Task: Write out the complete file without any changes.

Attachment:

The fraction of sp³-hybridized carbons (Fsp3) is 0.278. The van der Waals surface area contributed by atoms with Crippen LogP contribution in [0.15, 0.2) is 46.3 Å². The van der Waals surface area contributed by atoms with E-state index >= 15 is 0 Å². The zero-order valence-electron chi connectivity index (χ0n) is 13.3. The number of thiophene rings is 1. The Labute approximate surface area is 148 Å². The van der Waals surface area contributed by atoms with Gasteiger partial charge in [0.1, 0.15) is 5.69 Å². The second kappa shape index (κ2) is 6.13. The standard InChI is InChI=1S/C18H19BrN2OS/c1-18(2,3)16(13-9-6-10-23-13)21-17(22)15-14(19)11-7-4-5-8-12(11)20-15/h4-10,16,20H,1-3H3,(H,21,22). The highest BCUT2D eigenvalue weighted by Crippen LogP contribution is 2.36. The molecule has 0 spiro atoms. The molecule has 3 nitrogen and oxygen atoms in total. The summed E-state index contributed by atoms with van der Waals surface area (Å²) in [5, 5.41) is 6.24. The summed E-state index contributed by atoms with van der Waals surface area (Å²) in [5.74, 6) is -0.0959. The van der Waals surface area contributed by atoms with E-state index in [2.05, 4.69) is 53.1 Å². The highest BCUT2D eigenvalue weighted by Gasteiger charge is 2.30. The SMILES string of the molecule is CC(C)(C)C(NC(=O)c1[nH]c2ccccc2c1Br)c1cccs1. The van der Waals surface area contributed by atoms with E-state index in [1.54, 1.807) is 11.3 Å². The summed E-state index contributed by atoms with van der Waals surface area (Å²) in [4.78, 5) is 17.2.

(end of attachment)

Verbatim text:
The fraction of sp³-hybridized carbons (Fsp3) is 0.278. The van der Waals surface area contributed by atoms with Crippen LogP contribution in [0.15, 0.2) is 46.3 Å². The van der Waals surface area contributed by atoms with E-state index >= 15 is 0 Å². The zero-order valence-electron chi connectivity index (χ0n) is 13.3. The number of thiophene rings is 1. The Labute approximate surface area is 148 Å². The van der Waals surface area contributed by atoms with Gasteiger partial charge in [0.1, 0.15) is 5.69 Å². The second kappa shape index (κ2) is 6.13. The standard InChI is InChI=1S/C18H19BrN2OS/c1-18(2,3)16(13-9-6-10-23-13)21-17(22)15-14(19)11-7-4-5-8-12(11)20-15/h4-10,16,20H,1-3H3,(H,21,22). The highest BCUT2D eigenvalue weighted by Crippen LogP contribution is 2.36. The molecule has 0 spiro atoms. The molecule has 3 nitrogen and oxygen atoms in total. The summed E-state index contributed by atoms with van der Waals surface area (Å²) in [5, 5.41) is 6.24. The summed E-state index contributed by atoms with van der Waals surface area (Å²) in [5.74, 6) is -0.0959. The van der Waals surface area contributed by atoms with E-state index in [2.05, 4.69) is 53.1 Å². The highest BCUT2D eigenvalue weighted by Gasteiger charge is 2.30. The SMILES string of the molecule is CC(C)(C)C(NC(=O)c1[nH]c2ccccc2c1Br)c1cccs1. The van der Waals surface area contributed by atoms with E-state index in [1.54, 1.807) is 11.3 Å². The summed E-state index contributed by atoms with van der Waals surface area (Å²) in [4.78, 5) is 17.2.